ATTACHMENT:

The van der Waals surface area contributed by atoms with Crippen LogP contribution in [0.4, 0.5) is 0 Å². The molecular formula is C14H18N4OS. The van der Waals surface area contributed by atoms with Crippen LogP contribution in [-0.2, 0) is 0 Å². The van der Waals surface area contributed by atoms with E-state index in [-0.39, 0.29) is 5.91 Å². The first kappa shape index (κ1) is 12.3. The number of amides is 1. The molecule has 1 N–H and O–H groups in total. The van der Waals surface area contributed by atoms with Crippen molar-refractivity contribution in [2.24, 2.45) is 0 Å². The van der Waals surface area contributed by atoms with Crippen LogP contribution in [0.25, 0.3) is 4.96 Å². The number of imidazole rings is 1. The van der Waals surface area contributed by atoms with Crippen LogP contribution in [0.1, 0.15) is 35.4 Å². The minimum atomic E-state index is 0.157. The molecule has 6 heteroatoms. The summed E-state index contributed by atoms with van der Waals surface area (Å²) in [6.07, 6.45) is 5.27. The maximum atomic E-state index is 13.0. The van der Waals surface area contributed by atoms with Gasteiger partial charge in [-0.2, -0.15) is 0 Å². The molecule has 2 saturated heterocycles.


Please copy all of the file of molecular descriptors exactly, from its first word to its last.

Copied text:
The van der Waals surface area contributed by atoms with Crippen LogP contribution in [0.4, 0.5) is 0 Å². The molecular formula is C14H18N4OS. The van der Waals surface area contributed by atoms with Crippen LogP contribution in [-0.2, 0) is 0 Å². The van der Waals surface area contributed by atoms with E-state index in [-0.39, 0.29) is 5.91 Å². The first kappa shape index (κ1) is 12.3. The number of amides is 1. The molecule has 1 N–H and O–H groups in total. The van der Waals surface area contributed by atoms with Crippen molar-refractivity contribution in [2.24, 2.45) is 0 Å². The van der Waals surface area contributed by atoms with Crippen LogP contribution in [0.25, 0.3) is 4.96 Å². The number of imidazole rings is 1. The van der Waals surface area contributed by atoms with Crippen LogP contribution in [0.1, 0.15) is 35.4 Å². The minimum atomic E-state index is 0.157. The molecule has 6 heteroatoms. The summed E-state index contributed by atoms with van der Waals surface area (Å²) in [6.07, 6.45) is 5.27. The maximum atomic E-state index is 13.0. The van der Waals surface area contributed by atoms with Gasteiger partial charge in [-0.2, -0.15) is 0 Å². The molecule has 2 saturated heterocycles.